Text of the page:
While development of a foolproof vaccine does not seem to be on the horizon, a recent study published in the Lancet journal has also dashed hopes pinned on herd immunity as the study has concluded that development of herd immunity is extremely difficult to achieve at this stage.
Herd immunity explained in the context of coronavorus! Production of a Covid-19 vaccine and development of what scientists term as “herd immunity” among the population are being seen as the two best scenarios which could help mankind get rid of the Covid-19 scourge. While development of a foolproof vaccine does not seem to be on the horizon, a recent study published in the Lancet journal has also dashed hopes pinned on herd immunity as the study has concluded that development of herd immunity is extremely difficult to achieve at this stage, IE reported. The study has altogether put a question mark on the feasibility of herd immunity as a possible solution to tackle the Coronavirus. Let’s understand what herd immunity is and what are the implications of the new study on the issue.
Herd immunity: What exactly does this mean?
It simply refers to a situation when a huge section of population has developed immunity to the disease thereby breaking the chain of transmission and slowing down the spread of the virus. However, immunity in a section of population may be induced due to two reasons- either by large scale vaccination or a large section of population coming into the grip of the disease and its resultant recovery. To put it simply, it is believed that a large number of people in a group get infected with the disease then the spread of the disease slows down as the virus cannot find too many active carriers.
The new Lancet study and its findings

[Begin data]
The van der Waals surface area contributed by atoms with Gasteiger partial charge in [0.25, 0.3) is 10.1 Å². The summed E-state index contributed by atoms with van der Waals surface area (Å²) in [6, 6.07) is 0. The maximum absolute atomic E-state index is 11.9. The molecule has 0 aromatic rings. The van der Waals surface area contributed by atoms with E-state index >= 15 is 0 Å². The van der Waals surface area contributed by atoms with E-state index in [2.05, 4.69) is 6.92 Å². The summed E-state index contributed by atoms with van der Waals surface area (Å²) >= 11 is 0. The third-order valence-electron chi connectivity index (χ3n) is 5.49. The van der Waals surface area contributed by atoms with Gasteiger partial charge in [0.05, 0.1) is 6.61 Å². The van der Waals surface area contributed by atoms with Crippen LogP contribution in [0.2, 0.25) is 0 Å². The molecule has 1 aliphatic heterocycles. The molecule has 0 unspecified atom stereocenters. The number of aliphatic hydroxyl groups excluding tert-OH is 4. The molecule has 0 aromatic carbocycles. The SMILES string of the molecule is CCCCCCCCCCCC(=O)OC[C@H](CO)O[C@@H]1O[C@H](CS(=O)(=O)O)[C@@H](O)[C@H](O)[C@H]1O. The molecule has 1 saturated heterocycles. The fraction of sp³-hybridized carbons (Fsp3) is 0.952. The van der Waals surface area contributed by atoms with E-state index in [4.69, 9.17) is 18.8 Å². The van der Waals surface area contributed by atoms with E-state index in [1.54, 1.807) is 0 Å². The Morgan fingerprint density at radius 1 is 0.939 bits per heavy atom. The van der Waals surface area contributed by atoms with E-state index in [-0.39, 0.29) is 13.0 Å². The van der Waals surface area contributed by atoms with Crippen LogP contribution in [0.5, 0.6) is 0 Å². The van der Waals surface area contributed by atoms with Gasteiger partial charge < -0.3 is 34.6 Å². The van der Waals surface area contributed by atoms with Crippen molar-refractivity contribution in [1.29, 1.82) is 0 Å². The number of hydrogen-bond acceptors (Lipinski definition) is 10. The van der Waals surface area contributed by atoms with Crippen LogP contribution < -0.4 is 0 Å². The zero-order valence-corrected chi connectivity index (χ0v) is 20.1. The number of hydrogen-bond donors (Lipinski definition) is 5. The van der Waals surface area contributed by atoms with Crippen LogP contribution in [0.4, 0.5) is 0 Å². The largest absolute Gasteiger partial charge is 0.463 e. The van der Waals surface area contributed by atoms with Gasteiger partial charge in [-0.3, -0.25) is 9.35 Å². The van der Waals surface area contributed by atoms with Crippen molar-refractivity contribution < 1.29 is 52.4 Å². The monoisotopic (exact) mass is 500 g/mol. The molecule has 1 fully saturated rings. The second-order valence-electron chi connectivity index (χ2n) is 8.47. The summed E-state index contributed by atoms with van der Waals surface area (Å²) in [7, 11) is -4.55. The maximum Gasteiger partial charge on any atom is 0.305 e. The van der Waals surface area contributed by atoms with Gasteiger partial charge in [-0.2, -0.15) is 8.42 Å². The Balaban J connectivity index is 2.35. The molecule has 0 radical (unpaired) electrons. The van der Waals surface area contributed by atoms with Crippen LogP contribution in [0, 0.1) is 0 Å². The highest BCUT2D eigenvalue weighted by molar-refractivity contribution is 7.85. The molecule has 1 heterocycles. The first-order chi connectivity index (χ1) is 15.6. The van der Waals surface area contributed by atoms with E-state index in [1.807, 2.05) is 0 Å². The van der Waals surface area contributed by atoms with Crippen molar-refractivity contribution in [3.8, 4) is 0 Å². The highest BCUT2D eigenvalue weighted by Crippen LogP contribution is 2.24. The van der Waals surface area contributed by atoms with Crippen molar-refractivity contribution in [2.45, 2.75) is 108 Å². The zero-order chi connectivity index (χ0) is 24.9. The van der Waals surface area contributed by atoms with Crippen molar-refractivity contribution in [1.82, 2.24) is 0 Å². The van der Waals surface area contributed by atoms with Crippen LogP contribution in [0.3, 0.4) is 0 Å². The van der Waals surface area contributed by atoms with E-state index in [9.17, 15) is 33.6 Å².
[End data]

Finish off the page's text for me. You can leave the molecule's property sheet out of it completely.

Undertaken in Spain, the study has found that only 5 percent of the people in Spain have developed antibodies against Covid-19. In other words the section comprising 95% of the population is still at grave risk to the deadly virus. The findings were reported in a sample of 66,805 participants chosen from the length and breadth of the country. The study was conducted in Spain between April 27 and May 11. The study is the largest serological study conducted in the European continent so far. The study assumes significance also because Spain is world’s second largest affected country in the world and finding of Covid-19 antibodies in only 5 percent of the population indicates that even after wreaking so much of havoc and taking thousands of lives in the country, the virus has only contracted around 5 percent of the population. Also, by the time the antibodies develop in a large section of the population enough to activate herd immunity, the virus will have killed and infected people many times more than the present casualties.Hence banking on herd immunity does not make sense at this stage, the study finds.
Herd immunity is difficult to attain without being ready to accept the collateral damage of many deaths and overwhelmed health infrastructure, the study notes. Commenting on the findings of the study German virologists Isabella Eckerle and Benjamin Meyr said that the strategy to bank on herd immunity is not only unethical but also unachievable.